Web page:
“Emma come first. Den I come. Two asses, they come together. I come again. Two asses, they come together again. I come again and pee twice. Then I come once-a-more.”
“You swearing and cursing rude men,” the lady said in a very haughty fashion. “We don’t talk about our sex lives in public places here!”
“Hey, coola down lady,” says the Italian. “Ima justa tellin my frienda how to spella Mississippi.”
This is probably better for this thread.
:eng: - Native
:chn: - B2
:esp: - A2
:jpn: - A2

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Re: False friends and other unfortunate coincidences

Post by Shemtov » 02 Sep 2018 19:23

Iyionaku wrote:
24 Aug 2018 13:32
Zé do Rock wrote:
14 Aug 2018 00:09
I was new in Germany, had a job, and a lady told that a guy came with full 'carajo' down the street, and i asked myself what she ment with it, since she seemed to be a quite decent lady, and for me what she was saying was that the guy came with a "full penis" down the street. 'Carajo' is for me a penis, in spanish. But in german it means 'momentum'. The word clearly seems to come from spanish, so i guess somebody misunderstood something...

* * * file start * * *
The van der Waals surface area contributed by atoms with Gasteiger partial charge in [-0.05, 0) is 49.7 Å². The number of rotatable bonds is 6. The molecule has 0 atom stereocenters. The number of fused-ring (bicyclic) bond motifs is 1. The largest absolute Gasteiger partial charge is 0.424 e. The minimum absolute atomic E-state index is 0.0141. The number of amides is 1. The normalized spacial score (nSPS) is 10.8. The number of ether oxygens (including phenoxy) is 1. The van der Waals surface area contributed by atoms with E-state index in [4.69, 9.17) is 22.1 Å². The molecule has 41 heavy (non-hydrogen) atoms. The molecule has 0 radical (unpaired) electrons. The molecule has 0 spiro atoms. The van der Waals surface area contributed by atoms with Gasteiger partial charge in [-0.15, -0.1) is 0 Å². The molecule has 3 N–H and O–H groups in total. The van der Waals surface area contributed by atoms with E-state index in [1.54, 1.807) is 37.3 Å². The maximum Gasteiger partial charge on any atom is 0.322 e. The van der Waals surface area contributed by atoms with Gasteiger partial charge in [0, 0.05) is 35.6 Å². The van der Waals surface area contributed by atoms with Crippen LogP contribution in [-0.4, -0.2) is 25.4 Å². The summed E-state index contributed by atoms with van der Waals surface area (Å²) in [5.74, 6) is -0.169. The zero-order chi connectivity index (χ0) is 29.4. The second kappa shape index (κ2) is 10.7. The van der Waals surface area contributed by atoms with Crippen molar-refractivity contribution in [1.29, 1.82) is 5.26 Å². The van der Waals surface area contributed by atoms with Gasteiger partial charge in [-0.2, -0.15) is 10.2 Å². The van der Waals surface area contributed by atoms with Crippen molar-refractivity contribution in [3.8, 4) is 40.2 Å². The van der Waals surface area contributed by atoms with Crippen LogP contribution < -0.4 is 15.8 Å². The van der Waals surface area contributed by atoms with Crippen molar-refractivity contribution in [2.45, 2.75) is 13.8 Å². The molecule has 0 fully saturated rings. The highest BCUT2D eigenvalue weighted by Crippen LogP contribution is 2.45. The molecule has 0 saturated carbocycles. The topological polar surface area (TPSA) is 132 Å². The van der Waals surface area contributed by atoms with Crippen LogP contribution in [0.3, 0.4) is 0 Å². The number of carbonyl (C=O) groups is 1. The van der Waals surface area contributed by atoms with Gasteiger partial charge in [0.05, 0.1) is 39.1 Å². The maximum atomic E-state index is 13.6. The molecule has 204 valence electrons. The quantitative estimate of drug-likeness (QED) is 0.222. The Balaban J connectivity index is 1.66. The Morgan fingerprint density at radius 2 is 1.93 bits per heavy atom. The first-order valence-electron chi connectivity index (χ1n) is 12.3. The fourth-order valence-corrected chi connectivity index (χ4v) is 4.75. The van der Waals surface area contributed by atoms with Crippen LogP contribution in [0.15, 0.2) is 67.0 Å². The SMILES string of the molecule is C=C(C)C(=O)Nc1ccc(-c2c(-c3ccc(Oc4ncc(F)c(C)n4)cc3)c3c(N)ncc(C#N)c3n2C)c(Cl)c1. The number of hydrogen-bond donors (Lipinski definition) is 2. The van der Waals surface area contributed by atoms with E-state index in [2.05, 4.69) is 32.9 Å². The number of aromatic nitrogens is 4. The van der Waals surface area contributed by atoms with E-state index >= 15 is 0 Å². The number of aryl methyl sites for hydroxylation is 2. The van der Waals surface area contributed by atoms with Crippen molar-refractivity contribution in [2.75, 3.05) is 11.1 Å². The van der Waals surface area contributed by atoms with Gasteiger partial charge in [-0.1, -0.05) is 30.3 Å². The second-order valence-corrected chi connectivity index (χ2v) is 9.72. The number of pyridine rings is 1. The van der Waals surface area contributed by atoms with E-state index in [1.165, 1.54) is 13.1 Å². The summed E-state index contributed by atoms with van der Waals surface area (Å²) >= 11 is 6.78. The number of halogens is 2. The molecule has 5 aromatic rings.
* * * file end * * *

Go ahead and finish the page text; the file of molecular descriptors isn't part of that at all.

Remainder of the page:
Greetings from Babilon, in Czechia
Now may I surprise you, the German word "Karacho" actually derives form the Spanish word "carajo", at least according to Wiktionary!

Aren't all :deu: words with a /x/ that is not syllable-final, loan words, unless their is a vowel-initial suffix? I would have never guessed :esp: <carajo> though, I would have guessed a West Slavic loan.
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Re: False friends and other unfortunate coincidences

Post by Creyeditor » 02 Sep 2018 21:57

Shemtov wrote:
02 Sep 2018 19:23
Aren't all :deu: words with a /x/ that is not syllable-final, loan words, unless their is a vowel-initial suffix?
Sound's about right.
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Re: False friends and other unfortunate coincidences

Post by Zé do Rock » 03 Sep 2018 09:28

GrandPiano wrote:
02 Sep 2018 02:56
Zé do Rock wrote:
01 Sep 2018 09:30
ENGLISH

This doesnt have much to do with cognates, but has to do with international missunderstandings, maybe some of you dont know it...

A bus stops and two Italian men get on.
They seat themselves, and have an loud and animated conversation.
The lady sitting behind them ignores their conversation at first, but her attention is drawn when she hears one of the men say the following:
“Emma come first. Den I come. Two asses, they come together. I come again. Two asses, they come together again. I come again and pee twice. Then I come once-a-more.”